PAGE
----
P&C insurance and reinsurance company reported losses and IBNR reserves related to the COVID-19 coronavirus pandemic have now reached almost $25 billion, according to data collected by advisory PeriStrat LLC and augmented by our own research.
The second-quarter earnings season has added almost $4.5 billion to the total listed over on our sister site Reinsurance News, where you can analyse the Covid-19 loss data more closely.
Zurich-based PeriStrat LLC, operated by Hans-Joachim Guenther, aggregates publicly available loss reports from insurance and reinsurance companies to give a picture of how the Covid-19 industry loss impact is developing. We’ve been augmenting that as well, alongside our reporting on re/insurer results and feeding that back to Guenther, giving us a picture of Covid-19 loss and reserve development for the property and casualty re/insurance market.
Re/insurers have been embracing different strategies in how the report their losses from Covid-19.
Some have taken to analysing their books and trying to forecast their expected total losses from the pandemic as incurred but not reported (IBNR) reserves, while others are only reporting actual claims filed so far.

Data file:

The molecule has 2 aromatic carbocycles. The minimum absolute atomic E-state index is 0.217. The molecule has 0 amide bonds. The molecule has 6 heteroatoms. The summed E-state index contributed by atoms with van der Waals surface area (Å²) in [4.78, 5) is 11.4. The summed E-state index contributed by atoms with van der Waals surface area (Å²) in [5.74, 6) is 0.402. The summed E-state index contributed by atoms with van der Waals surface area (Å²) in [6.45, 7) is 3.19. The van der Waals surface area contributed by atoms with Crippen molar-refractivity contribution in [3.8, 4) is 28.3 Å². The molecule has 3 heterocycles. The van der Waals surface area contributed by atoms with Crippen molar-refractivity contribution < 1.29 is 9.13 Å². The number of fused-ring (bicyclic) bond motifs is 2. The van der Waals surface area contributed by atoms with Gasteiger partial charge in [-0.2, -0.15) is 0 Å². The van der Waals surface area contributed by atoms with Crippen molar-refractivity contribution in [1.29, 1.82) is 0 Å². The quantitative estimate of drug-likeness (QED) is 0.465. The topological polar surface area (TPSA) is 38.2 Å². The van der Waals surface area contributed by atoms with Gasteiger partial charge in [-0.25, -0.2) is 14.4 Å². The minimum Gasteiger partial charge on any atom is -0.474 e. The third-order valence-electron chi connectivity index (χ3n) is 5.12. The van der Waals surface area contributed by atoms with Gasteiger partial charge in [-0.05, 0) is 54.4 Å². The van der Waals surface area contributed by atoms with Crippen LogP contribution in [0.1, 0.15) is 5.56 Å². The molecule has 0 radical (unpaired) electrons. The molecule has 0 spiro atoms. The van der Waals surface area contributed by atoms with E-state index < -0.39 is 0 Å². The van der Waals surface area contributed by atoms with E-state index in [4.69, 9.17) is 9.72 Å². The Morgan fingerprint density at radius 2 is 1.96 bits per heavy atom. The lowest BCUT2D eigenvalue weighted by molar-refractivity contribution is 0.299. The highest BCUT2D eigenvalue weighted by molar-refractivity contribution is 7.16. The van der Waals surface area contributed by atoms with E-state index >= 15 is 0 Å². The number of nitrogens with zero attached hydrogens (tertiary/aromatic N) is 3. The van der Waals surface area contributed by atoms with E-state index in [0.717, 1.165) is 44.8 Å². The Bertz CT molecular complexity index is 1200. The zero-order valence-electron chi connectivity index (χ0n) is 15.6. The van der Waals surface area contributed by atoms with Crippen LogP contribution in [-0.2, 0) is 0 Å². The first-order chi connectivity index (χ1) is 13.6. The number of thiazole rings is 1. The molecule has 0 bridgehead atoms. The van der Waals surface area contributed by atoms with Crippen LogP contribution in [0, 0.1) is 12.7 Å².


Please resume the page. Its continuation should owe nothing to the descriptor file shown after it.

It means some re/insurance companies haven’t updated their Covid-19 loss estimates at the second-quarter results season, while others are set to continue drip-feeding Covid losses in the coming two quarters as well.
While the total of almost $25 billion is still far below the industry loss estimate mid-point of around $50bn-60bn, it is expected that further increases will come in time.
Also, it’s unlikely any re/insurers have tried to factor in potential exposure in casualty lines of business (thinking areas like employers liability) and so far estimates tend to be based on all of the business interruption litigation being won by the industry.
Those are two factors that could elevate the P&C sectors Covid-19 loss burden over time, in addition to which we understand that trade credit insurance and also reinsurance, particularly in Europe, remains an area of potential additional losses.
So there remains a significant amount of uncertainty over how high the total could be once all claims are realised.
In addition, second waves of the coronavirus pandemic also have the potential to drive more losses and this could also drive claims as a second event for reinsurance purposes it seems.
So we’re unlikely to have a clearer picture of the size of the industries loss burden due to the Covid-19 pandemic at least until after the full-year 2020 results are reported, perhaps much longer if the pandemic develops a sting in its tail.
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